Monday, September 29, 2014
Soldier's Heart: Jacob George's Sorrowful Ride Till the End
Abby Zimet, staff writer
Oh so heartbreaking to hear of the suicide - or as some call it, the death from moral injuries - of Jacob George, 32-year-old Arkansas farmer, musician, activist and veteran of three tours of Afghanistan who came home shattered by post-traumatic horror that he insisted was not a disorder, but a natural human response to the inhumanity of war. George fought hard to heal his pain and grief: Riding his bike 8,000 miles over 3 years to sing his songs and tell his stories, testifying wherever he could about the hard truths he'd come to, seeking some semblance of peace with brothers and sisters who shared his sense of betrayal by his country, returning to Afghanistan to work with young Afghan anti-war activists, and on what he sometimes called his best day, throwing his medals back to the generals who sent him to the wars that broke him. It's only right, note many of the sorrowful remembrances of him, that we honor him by fighting as hard in his name. Rest in peace.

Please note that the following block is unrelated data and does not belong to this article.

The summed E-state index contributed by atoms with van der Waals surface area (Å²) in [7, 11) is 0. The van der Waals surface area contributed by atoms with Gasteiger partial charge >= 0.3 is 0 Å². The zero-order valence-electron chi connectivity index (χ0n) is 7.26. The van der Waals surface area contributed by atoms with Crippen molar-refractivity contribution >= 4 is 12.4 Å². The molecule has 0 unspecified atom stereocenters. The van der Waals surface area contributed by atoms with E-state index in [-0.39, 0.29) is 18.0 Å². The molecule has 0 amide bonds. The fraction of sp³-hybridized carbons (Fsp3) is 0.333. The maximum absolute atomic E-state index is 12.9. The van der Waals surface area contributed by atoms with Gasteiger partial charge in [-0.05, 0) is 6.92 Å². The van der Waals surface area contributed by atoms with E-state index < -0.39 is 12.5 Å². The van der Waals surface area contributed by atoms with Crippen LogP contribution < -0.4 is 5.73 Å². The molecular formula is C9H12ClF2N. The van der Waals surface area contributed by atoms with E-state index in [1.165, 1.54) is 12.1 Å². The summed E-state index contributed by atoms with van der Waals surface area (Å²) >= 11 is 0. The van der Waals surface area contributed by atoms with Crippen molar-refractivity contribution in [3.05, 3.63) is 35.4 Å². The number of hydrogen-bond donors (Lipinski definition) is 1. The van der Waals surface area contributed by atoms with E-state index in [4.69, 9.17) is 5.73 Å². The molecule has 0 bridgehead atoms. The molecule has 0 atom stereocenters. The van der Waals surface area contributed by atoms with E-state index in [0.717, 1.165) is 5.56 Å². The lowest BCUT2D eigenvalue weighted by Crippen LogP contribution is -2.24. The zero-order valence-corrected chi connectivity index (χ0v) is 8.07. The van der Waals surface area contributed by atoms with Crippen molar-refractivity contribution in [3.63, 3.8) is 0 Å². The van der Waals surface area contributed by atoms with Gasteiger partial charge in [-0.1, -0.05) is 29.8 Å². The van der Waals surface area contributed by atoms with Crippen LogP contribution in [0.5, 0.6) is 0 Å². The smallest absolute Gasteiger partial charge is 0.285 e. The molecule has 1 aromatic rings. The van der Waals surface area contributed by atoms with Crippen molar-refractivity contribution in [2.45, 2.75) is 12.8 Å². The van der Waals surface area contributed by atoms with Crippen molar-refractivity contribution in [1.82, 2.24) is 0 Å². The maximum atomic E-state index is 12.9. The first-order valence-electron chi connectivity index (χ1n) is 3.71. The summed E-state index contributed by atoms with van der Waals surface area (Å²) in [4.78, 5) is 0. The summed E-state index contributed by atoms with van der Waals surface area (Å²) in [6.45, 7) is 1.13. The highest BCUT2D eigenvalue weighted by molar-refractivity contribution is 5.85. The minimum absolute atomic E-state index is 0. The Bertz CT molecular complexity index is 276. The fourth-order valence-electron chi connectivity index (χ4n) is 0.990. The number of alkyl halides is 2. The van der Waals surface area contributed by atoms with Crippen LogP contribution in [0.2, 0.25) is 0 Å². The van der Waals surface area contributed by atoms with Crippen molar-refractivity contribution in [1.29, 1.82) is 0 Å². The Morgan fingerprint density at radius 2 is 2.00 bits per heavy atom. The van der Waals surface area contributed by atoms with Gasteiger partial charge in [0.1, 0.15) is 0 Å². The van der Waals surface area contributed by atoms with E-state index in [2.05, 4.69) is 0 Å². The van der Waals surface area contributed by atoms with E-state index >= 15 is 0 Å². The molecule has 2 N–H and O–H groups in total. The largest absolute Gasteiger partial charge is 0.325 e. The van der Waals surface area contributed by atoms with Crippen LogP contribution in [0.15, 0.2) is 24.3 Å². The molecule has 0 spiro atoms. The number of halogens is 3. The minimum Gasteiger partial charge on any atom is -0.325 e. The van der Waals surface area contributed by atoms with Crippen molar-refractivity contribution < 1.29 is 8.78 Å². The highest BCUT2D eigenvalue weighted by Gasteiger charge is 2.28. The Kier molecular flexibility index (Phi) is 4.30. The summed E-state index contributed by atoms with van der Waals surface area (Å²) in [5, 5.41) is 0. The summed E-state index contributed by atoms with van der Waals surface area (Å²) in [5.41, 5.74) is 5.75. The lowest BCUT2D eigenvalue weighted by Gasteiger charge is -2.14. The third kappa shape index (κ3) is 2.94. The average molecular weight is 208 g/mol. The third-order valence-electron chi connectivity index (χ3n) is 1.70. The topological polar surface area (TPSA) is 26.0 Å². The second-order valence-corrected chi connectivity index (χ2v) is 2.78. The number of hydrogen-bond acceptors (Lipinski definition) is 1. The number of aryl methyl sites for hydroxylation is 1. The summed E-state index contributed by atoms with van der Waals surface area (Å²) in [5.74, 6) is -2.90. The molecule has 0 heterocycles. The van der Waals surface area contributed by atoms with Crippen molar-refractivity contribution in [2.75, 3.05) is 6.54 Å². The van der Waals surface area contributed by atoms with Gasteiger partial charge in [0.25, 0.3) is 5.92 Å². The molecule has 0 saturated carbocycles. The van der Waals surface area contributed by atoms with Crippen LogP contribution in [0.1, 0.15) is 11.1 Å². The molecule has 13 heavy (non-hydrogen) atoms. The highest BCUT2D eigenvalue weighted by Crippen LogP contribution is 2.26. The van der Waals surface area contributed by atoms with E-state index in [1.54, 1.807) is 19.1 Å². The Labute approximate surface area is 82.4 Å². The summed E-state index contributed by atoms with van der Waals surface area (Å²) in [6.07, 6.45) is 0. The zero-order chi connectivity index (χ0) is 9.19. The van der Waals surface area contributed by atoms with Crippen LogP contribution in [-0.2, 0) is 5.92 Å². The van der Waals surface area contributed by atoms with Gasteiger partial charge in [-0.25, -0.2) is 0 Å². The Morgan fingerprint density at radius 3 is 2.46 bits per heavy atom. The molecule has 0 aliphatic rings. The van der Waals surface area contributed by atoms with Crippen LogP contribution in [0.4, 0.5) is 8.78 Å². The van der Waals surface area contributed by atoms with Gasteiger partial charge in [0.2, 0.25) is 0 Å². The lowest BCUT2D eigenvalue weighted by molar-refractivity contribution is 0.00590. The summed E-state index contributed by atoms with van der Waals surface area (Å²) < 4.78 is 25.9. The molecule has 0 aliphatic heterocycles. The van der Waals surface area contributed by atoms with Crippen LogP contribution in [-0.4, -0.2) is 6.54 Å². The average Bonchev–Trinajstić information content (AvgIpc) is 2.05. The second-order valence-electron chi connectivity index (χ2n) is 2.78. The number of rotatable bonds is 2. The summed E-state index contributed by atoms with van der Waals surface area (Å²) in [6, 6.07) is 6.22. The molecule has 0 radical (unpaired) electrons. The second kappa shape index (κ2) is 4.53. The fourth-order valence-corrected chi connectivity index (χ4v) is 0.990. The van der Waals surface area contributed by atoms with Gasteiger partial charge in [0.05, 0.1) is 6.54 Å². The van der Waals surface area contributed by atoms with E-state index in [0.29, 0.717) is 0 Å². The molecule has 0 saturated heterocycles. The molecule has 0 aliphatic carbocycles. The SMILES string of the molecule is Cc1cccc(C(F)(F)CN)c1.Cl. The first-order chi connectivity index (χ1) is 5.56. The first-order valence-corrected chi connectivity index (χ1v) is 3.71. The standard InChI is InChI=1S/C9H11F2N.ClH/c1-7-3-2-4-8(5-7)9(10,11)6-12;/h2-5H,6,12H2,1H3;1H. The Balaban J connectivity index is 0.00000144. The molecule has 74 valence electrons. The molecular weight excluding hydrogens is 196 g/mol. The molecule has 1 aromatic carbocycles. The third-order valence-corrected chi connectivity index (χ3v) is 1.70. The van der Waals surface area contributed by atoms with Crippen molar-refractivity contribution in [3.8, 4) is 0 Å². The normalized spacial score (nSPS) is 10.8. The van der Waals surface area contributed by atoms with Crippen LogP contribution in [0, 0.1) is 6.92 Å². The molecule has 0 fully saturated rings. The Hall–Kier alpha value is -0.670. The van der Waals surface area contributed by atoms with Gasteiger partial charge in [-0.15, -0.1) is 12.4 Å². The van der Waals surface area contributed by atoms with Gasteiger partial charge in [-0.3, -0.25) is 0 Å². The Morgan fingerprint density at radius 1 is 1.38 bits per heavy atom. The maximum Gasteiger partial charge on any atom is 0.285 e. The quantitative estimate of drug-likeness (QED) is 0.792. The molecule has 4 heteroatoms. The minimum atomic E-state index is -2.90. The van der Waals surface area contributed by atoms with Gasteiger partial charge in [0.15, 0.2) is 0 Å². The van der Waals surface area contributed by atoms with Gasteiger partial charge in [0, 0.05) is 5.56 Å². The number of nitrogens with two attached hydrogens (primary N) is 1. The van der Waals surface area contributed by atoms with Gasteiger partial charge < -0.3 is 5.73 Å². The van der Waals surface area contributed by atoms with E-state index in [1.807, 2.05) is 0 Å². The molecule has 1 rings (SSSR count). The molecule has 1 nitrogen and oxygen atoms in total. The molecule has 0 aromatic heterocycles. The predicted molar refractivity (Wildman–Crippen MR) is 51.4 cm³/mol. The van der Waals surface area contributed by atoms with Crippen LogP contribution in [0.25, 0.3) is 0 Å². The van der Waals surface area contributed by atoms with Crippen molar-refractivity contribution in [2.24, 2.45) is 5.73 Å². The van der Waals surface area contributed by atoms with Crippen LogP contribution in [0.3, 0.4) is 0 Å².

Throwing back his medals at the NATO Summit
Donations can be sent to the Baltimore Nonviolence Center, 325 E. 25th St., Baltimore, MD 21218. Ph: 410-366-1637; Email: mobuszewski [at] verizon.net. Go to http://baltimorenonviolencecenter.blogspot.com/
"The master class has always declared the wars; the subject class has always fought the battles. The master class has had all to gain and nothing to lose, while the subject class has had nothing to gain and everything to lose--especially their lives." Eugene Victor Debs